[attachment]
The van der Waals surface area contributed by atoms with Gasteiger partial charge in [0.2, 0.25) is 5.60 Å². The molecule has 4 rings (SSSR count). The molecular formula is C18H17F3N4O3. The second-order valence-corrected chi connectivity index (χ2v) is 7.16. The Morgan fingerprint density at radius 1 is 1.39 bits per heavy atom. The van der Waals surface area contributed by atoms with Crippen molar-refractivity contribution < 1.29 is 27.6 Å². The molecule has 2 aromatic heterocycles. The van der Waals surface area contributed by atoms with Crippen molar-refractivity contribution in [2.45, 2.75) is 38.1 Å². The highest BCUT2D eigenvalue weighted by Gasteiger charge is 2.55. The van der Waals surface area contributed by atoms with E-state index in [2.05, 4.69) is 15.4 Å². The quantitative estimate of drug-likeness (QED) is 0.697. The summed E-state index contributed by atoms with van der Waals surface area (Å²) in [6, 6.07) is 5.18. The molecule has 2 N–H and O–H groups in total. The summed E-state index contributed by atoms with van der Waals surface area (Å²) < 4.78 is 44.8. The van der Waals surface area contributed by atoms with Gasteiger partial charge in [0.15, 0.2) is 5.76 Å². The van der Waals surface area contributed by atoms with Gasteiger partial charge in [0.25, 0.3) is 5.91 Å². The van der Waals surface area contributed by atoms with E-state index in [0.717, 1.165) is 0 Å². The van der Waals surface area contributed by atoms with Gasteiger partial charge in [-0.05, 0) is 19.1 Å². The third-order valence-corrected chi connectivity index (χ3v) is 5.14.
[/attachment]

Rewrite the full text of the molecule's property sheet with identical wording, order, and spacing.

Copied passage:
The van der Waals surface area contributed by atoms with Gasteiger partial charge in [0.2, 0.25) is 5.60 Å². The molecule has 4 rings (SSSR count). The molecular formula is C18H17F3N4O3. The second-order valence-corrected chi connectivity index (χ2v) is 7.16. The Morgan fingerprint density at radius 1 is 1.39 bits per heavy atom. The van der Waals surface area contributed by atoms with Crippen molar-refractivity contribution < 1.29 is 27.6 Å². The molecule has 2 aromatic heterocycles. The van der Waals surface area contributed by atoms with Crippen molar-refractivity contribution in [2.45, 2.75) is 38.1 Å². The highest BCUT2D eigenvalue weighted by Gasteiger charge is 2.55. The van der Waals surface area contributed by atoms with E-state index in [2.05, 4.69) is 15.4 Å². The quantitative estimate of drug-likeness (QED) is 0.697. The summed E-state index contributed by atoms with van der Waals surface area (Å²) in [6, 6.07) is 5.18. The molecule has 2 N–H and O–H groups in total. The summed E-state index contributed by atoms with van der Waals surface area (Å²) < 4.78 is 44.8. The van der Waals surface area contributed by atoms with Gasteiger partial charge in [0.15, 0.2) is 5.76 Å². The van der Waals surface area contributed by atoms with Gasteiger partial charge in [0.25, 0.3) is 5.91 Å². The van der Waals surface area contributed by atoms with E-state index in [0.717, 1.165) is 0 Å². The van der Waals surface area contributed by atoms with Gasteiger partial charge in [-0.05, 0) is 19.1 Å². The third-order valence-corrected chi connectivity index (χ3v) is 5.14.